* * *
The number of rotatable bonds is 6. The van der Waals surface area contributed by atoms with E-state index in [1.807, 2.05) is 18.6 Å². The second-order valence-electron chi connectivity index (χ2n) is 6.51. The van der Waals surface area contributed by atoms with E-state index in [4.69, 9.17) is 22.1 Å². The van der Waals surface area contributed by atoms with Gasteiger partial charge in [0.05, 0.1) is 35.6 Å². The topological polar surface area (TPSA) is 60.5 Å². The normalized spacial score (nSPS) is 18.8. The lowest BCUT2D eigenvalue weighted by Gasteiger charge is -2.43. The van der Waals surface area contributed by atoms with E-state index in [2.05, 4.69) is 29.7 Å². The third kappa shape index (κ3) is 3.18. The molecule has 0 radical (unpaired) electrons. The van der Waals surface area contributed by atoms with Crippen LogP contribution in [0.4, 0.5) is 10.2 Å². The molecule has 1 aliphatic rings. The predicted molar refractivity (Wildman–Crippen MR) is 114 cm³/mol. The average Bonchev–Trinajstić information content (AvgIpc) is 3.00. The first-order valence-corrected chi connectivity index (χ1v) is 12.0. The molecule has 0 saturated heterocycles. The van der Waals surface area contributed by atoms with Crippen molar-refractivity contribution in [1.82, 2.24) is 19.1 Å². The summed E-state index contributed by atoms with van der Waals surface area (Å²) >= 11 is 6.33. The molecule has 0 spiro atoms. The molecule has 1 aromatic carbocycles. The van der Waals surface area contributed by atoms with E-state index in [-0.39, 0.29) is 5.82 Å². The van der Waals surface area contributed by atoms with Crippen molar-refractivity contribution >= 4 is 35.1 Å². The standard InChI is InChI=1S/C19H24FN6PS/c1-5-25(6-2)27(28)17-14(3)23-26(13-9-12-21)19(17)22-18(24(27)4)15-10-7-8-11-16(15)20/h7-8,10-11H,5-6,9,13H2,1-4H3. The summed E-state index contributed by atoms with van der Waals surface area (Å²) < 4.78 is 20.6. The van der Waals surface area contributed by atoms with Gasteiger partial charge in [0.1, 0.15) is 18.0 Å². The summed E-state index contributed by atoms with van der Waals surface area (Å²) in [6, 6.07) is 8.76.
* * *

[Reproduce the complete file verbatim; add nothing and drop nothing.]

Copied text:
The number of rotatable bonds is 6. The van der Waals surface area contributed by atoms with E-state index in [1.807, 2.05) is 18.6 Å². The second-order valence-electron chi connectivity index (χ2n) is 6.51. The van der Waals surface area contributed by atoms with E-state index in [4.69, 9.17) is 22.1 Å². The van der Waals surface area contributed by atoms with Gasteiger partial charge in [0.05, 0.1) is 35.6 Å². The topological polar surface area (TPSA) is 60.5 Å². The normalized spacial score (nSPS) is 18.8. The lowest BCUT2D eigenvalue weighted by Gasteiger charge is -2.43. The van der Waals surface area contributed by atoms with E-state index in [2.05, 4.69) is 29.7 Å². The third kappa shape index (κ3) is 3.18. The molecule has 0 radical (unpaired) electrons. The van der Waals surface area contributed by atoms with Crippen LogP contribution in [0.4, 0.5) is 10.2 Å². The molecule has 1 aliphatic rings. The predicted molar refractivity (Wildman–Crippen MR) is 114 cm³/mol. The average Bonchev–Trinajstić information content (AvgIpc) is 3.00. The first-order valence-corrected chi connectivity index (χ1v) is 12.0. The molecule has 0 saturated heterocycles. The van der Waals surface area contributed by atoms with Crippen molar-refractivity contribution in [1.82, 2.24) is 19.1 Å². The summed E-state index contributed by atoms with van der Waals surface area (Å²) >= 11 is 6.33. The molecule has 0 spiro atoms. The molecule has 1 aromatic carbocycles. The van der Waals surface area contributed by atoms with E-state index in [-0.39, 0.29) is 5.82 Å². The van der Waals surface area contributed by atoms with Crippen molar-refractivity contribution >= 4 is 35.1 Å². The standard InChI is InChI=1S/C19H24FN6PS/c1-5-25(6-2)27(28)17-14(3)23-26(13-9-12-21)19(17)22-18(24(27)4)15-10-7-8-11-16(15)20/h7-8,10-11H,5-6,9,13H2,1-4H3. The summed E-state index contributed by atoms with van der Waals surface area (Å²) < 4.78 is 20.6. The van der Waals surface area contributed by atoms with Gasteiger partial charge in [0.1, 0.15) is 18.0 Å². The summed E-state index contributed by atoms with van der Waals surface area (Å²) in [6, 6.07) is 8.76.